The Need to Go Beyond the Law Enforcement to Secure Lives and Properties

The Need to Go Beyond the Law Enforcement to Secure Lives and Properties

When I was managing a school some years ago, we had an incident that made me realise how important it is for us to maintain good relationships with our neighbours. In this very incident, the school’s security man saw a boy that dumped his refuse near the school fence. He called the small boy to remove what he dropped but he was headstrong. Well, the security man went into the office, took his whip, and landed some slashes on the boy. Unknown to him, one woman was watching what was happening and so when this security flogged the boy, she raised an alarm and claimed that he wanted to kill the boy. And so, a gang of angry mobs gathered at the front of the school, demanding for the head of the security man.

When I came out to placate with these people, they did not want to listen to me. They were even responding to me in Hausa. I sent for two Hausa school teachers that lived around the area so they could help me talk to the mob. From the response they gave me, I realised that the mob said they will burn down the school if I don’t hand over the security man to them. At a stage, the youths among them started scaling the fence into the school. That was when chaos came. The pupils started shouting. Teachers ran into their classrooms, banged the doors and started calling me to run. Everywhere was hysterical. Even I was confused. I refused to run because I knew it wouldn’t solve the problem. Besides, where will I run to?

Those young men moved around the school’s assembly ground with great agitation. Some stood with me near the gate, pointing into my face and yelling in Hausa. I was standing there like a statue, staring at them helplessly. Well, an angel finally came in the guise of one of the youths.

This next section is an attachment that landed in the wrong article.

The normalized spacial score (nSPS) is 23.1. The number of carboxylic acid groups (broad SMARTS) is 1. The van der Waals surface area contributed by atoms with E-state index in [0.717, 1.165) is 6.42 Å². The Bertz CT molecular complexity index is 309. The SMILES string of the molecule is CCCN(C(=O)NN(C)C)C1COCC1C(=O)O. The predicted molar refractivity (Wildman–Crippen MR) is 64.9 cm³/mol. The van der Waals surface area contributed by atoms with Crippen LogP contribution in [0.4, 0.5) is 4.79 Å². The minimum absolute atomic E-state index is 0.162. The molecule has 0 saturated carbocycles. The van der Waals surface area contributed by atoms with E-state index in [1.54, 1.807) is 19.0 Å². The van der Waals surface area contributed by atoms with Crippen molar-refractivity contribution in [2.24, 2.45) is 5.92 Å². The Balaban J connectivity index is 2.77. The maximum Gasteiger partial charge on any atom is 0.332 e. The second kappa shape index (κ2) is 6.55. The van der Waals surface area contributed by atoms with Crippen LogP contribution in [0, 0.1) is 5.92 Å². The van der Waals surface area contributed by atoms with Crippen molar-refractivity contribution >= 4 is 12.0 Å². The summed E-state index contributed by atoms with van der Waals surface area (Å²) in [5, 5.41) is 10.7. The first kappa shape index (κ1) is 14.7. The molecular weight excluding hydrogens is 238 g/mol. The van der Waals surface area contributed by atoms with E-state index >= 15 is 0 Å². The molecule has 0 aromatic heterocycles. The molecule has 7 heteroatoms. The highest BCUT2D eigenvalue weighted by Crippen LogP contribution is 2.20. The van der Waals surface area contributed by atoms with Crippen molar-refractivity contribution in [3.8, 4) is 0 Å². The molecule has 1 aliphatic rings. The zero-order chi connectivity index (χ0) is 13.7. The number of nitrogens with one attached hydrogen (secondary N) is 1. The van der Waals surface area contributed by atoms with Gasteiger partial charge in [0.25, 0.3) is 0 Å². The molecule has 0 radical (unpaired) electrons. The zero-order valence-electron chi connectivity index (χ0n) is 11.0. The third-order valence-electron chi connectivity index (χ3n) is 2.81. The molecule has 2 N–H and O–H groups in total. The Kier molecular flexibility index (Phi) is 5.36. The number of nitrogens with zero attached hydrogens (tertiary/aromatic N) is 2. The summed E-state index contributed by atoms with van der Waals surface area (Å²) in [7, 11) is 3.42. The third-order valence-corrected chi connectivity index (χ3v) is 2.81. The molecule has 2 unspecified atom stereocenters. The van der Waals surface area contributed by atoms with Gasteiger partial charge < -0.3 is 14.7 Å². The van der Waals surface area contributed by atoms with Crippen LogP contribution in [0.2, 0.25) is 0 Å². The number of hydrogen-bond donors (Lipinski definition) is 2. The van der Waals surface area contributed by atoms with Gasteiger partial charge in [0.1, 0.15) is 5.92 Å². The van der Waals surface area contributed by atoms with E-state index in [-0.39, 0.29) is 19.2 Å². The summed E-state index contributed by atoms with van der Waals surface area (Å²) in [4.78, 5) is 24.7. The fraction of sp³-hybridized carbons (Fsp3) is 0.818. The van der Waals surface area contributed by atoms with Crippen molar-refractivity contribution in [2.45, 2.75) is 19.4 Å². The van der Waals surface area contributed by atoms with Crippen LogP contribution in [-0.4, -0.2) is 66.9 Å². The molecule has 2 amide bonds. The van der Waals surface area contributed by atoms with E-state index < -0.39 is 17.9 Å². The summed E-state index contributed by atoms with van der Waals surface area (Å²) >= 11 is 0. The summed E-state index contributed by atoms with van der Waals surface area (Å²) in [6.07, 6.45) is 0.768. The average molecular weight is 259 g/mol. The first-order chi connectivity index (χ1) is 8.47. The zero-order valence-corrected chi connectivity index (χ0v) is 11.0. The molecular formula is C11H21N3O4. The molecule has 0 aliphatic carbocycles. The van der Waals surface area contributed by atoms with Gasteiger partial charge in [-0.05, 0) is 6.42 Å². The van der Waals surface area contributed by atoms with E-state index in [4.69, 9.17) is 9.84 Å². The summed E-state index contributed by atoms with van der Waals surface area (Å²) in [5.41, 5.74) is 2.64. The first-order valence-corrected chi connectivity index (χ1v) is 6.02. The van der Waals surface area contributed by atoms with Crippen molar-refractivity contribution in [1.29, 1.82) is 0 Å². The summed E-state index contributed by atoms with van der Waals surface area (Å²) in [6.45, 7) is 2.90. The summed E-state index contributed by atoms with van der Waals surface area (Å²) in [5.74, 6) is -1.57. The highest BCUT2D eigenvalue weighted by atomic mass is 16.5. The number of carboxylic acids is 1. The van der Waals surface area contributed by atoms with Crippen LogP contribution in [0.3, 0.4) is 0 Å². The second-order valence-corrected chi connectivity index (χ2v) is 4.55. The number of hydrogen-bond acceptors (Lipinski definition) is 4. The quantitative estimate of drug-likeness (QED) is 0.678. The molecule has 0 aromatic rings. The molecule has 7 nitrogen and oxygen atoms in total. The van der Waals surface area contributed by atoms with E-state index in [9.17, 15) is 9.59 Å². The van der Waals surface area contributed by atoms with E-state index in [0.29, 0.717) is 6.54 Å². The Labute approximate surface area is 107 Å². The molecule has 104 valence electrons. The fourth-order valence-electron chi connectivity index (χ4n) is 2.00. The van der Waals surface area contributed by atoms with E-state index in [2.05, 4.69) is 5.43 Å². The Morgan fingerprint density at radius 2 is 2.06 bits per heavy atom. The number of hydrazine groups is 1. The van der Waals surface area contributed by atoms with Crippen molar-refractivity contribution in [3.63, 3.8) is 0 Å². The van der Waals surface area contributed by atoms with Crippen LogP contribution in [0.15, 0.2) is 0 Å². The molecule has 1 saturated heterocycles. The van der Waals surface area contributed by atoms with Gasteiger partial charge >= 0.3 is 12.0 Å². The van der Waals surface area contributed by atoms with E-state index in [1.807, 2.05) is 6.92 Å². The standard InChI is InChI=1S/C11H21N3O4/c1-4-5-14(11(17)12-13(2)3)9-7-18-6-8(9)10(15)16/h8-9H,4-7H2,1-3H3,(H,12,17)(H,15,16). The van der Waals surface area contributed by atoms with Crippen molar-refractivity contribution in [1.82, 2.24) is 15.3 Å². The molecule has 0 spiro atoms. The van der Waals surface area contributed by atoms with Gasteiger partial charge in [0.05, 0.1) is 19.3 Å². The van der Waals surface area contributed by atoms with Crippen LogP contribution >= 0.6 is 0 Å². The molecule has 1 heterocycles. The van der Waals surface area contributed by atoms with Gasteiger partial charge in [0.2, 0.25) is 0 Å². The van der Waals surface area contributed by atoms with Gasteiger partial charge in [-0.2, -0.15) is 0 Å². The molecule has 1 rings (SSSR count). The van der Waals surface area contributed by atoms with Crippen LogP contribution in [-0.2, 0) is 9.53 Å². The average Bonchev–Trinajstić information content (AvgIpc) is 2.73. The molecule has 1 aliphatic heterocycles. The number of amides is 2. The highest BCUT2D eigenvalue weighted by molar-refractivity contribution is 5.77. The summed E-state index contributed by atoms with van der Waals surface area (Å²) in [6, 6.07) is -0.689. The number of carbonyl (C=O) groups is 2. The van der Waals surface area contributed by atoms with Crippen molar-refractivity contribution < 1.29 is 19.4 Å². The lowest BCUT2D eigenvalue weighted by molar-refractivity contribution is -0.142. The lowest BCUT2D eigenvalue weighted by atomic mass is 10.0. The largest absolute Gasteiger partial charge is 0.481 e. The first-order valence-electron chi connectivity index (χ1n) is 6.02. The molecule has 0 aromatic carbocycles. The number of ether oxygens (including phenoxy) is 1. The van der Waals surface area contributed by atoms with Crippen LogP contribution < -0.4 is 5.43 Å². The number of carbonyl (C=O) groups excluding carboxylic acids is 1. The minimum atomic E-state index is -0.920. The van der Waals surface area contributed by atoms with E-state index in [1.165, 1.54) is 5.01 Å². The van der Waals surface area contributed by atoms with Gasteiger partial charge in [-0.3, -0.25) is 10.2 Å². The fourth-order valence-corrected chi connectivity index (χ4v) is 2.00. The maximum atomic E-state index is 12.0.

Just as these boys-men were about to head towards the administrative office to either search for the security man or to start vandalism (they had checked the security house and did not see the ‘suspect’), a young man climbed the wall, stood on it and yelled, “kei!” He said something to those inside the school compound and waved them to come out. Then he looked at me and said, “Malama, sorry” before he jumped out again. These young men inside began to leave one after the other, through the way they came in, still making threats. It was at that moment that it occurred to me that I should have called the police. It was then I remembered I had a phone and would have used it to call for help. It was actually then I realised the danger I, my children, students and staff in that school faced. Ok, I sent for my phone as these people were debating heatedly outside the school and called the DPO of the area. But before he came with his team, the mob had long dissolved.